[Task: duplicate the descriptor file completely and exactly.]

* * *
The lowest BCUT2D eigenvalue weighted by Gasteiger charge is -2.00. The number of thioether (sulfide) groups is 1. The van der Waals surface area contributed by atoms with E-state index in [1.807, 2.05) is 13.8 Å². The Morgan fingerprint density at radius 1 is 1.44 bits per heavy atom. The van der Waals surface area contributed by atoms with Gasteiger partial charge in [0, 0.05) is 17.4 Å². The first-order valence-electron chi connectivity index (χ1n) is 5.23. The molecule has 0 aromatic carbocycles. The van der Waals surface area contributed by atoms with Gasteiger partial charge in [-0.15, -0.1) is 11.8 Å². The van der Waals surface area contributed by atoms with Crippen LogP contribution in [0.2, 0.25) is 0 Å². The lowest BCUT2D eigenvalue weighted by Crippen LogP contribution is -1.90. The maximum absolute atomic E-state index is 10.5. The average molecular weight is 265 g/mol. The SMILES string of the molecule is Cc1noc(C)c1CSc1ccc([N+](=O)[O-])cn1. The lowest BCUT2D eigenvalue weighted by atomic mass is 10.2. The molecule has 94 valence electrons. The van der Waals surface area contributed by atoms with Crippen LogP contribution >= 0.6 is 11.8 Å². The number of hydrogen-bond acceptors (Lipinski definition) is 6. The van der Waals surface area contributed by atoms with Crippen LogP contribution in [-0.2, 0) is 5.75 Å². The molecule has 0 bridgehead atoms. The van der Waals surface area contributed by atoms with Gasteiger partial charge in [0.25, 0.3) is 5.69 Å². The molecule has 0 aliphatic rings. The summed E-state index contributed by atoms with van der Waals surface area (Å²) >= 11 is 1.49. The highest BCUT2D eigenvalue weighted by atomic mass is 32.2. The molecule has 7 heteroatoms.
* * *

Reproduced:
The lowest BCUT2D eigenvalue weighted by Gasteiger charge is -2.00. The number of thioether (sulfide) groups is 1. The van der Waals surface area contributed by atoms with E-state index in [1.807, 2.05) is 13.8 Å². The Morgan fingerprint density at radius 1 is 1.44 bits per heavy atom. The van der Waals surface area contributed by atoms with Gasteiger partial charge in [0, 0.05) is 17.4 Å². The first-order valence-electron chi connectivity index (χ1n) is 5.23. The molecule has 0 aromatic carbocycles. The van der Waals surface area contributed by atoms with Gasteiger partial charge in [-0.15, -0.1) is 11.8 Å². The van der Waals surface area contributed by atoms with Crippen LogP contribution in [0.2, 0.25) is 0 Å². The lowest BCUT2D eigenvalue weighted by Crippen LogP contribution is -1.90. The maximum absolute atomic E-state index is 10.5. The average molecular weight is 265 g/mol. The SMILES string of the molecule is Cc1noc(C)c1CSc1ccc([N+](=O)[O-])cn1. The lowest BCUT2D eigenvalue weighted by atomic mass is 10.2. The molecule has 94 valence electrons. The van der Waals surface area contributed by atoms with Crippen LogP contribution >= 0.6 is 11.8 Å². The number of hydrogen-bond acceptors (Lipinski definition) is 6. The van der Waals surface area contributed by atoms with Crippen LogP contribution in [-0.2, 0) is 5.75 Å². The molecule has 0 bridgehead atoms. The van der Waals surface area contributed by atoms with Gasteiger partial charge in [0.25, 0.3) is 5.69 Å². The molecule has 0 aliphatic rings. The summed E-state index contributed by atoms with van der Waals surface area (Å²) >= 11 is 1.49. The highest BCUT2D eigenvalue weighted by atomic mass is 32.2. The molecule has 7 heteroatoms.